The Sun

One of ALMA’s special features is that, besides being able to observe the distant Universe, day and night, it is also able to observe the Sun directly. The antennae were designed specifically so that the Sun’s strong radiation would not affect its instruments.

When observing within millimeter and submillimeter wavelengths, which ALMA can capture (0.4 mm to 3 mm), the image of the Sun tends to become blurred. This is compensated by a longer separation of the antennae – up to 16Kms – which provides better resolution, or ability to see details. Thus, astronomers can have access to unprecedented observations of our nearest star, in order to study its physical processes, such as its huge flares and its electromagnetic field.

ALMA can observe a wide variety of phenomena on the Sun:


  • The structure of the quiet solar atmosphere.
  • Coronal holes (where vast solar winds originate because of diverging magnetic fields).
  • Solar active regions.
  • Active and quiescent filaments.
  • Energetic phenomena, like filament eruptions and flares.

All the above will lead to significant progress in the future, in the following scientific areas:

 Solar flares involve the catastrophic release of energy in the low-solar corona which heats plasma and accelerates ions and electrons to relativistic energies on short timescales. ALMA probes emissions from the most energetic electrons, shedding light on the questions of when, where, and by what mechanism are electrons promptly accelerated to high energies.

 Solar prominences and filaments are, as their name suggests, large filamentary structures composed of relatively cold (~6200 ºC), dense plasma suspended in the hot, 3 million degree solar corona. They occur along magnetic neutral lines in both active and quiet regions of the Sun. Some simply fade away after a lifetime of days to weeks; others are expelled from the Sun in spectacular eruptions. Their birth and death is still mysterious in many ways. ALMA will span those wavelengths at which filaments become optically thin. Their structure and evolution will be more accessible to ALMA than any other instrument.

Structure of the low solar atmosphere:  One of the great mysteries of the Sun is why it has a solar corona. At the height of the photosphere (the visible surface of the Sun), the temperature is ~5880 ºC. The temperature then decreases with height for several hundred kilometers. But then something amazing occurs: at greater heights, the temperature increases, gradually at first, and then suddenly to ~3 million degrees! ALMA studies the “minimum temperature” region where the phenomenon is manifested. By imaging this region of the solar atmosphere at various millimeter and submillimeter wavelengths, ALMA will offer a means of characterizing the structure and evolution of the low solar atmosphere and how that structure is maintained. ALMA will also be able to exploit helioseismology to explore the details of the structure of the low solar atmosphere since the hydro-mechanical waves cause brightness variations in the millimeter and submillimeter emission.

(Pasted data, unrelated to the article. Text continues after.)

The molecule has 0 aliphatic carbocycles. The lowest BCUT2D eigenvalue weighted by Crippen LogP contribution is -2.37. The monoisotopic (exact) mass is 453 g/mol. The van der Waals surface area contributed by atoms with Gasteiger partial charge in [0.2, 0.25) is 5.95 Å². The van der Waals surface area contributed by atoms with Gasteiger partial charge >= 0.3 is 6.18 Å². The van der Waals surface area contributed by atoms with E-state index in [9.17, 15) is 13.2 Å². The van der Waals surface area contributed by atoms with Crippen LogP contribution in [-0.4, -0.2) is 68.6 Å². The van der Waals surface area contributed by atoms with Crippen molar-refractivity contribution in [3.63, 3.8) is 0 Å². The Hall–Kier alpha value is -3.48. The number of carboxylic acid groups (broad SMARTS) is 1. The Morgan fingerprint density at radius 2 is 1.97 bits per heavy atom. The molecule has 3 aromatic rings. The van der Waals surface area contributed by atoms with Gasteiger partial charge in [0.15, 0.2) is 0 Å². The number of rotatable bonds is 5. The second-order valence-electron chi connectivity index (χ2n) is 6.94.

New spectral line diagnostics:
 At wavelengths longward of ~1mm, no spectral lines are available for diagnostic purposes. Pressure and Zeeman broadening (due to the presence of magnetic fields) is so extreme as to render them undetectable. At submillimeter wavelengths, however, it should be possible to detect high-n radio recombination lines of hydrogen and certain ions. These offer the possibility of constraining the temperature, density, magnetic field strength, and mass motions in the low solar atmosphere, layers of the atmosphere that are inaccessible by other means.

Why is ALMA better than others at doing this?: ALMA is designed to operate at millimeter and submillimeter wavelengths, from roughly 350 microns to 9.6 mm. In contrast, the Very Large Array (VLA) operates at much longer wavelengths, from 1.3 cm to 4 meters; and the Hubble Space Telescope (HST) and ground-based optical telescopes like the Very Large Telescope (VLT) or the Subaru operate at much shorter wavelengths (about half a micron). ALMA therefore fills in the gap between optical/infrared telescopes, and radio telescopes. The reason this is scientifically interesting is the radiation at millimeter and submillimeter wavelengths is caused by different physical mechanisms than that produced at longer and shorter wavelengths. And it originates in different regions of the solar atmosphere. Millimeter and submillimeter observations therefore give us a new probe of physical processes on the Sun.

ALMA explores the worlds around our Sun

The Solar System is a small part of the Universe that we can visit by means of robotic probes. But money is available just for a few probes at a time, and there are thousands of planets, moons, asteroids and comets to explore. Therefore, a great task lies ahead for ground-based observatories.

ALMA observes planets and can measure their wind. It can analyze molecules emitted by comets and asteroids, even when these reach their most active point, while passing near the Sun, where they cannot be observed through other telescopes.

Studying the building-blocks of comets will provide new insight regarding the early formation of the Solar System, likewise as the observation of molecules spread through space.

ALMA will discover new objects within the Kuiper Belt (which we now know belongs to Pluto), by observing their own emitted light, (not the light reflected by the Sun), as they were studied up to now, allowing us to calculate their actual size.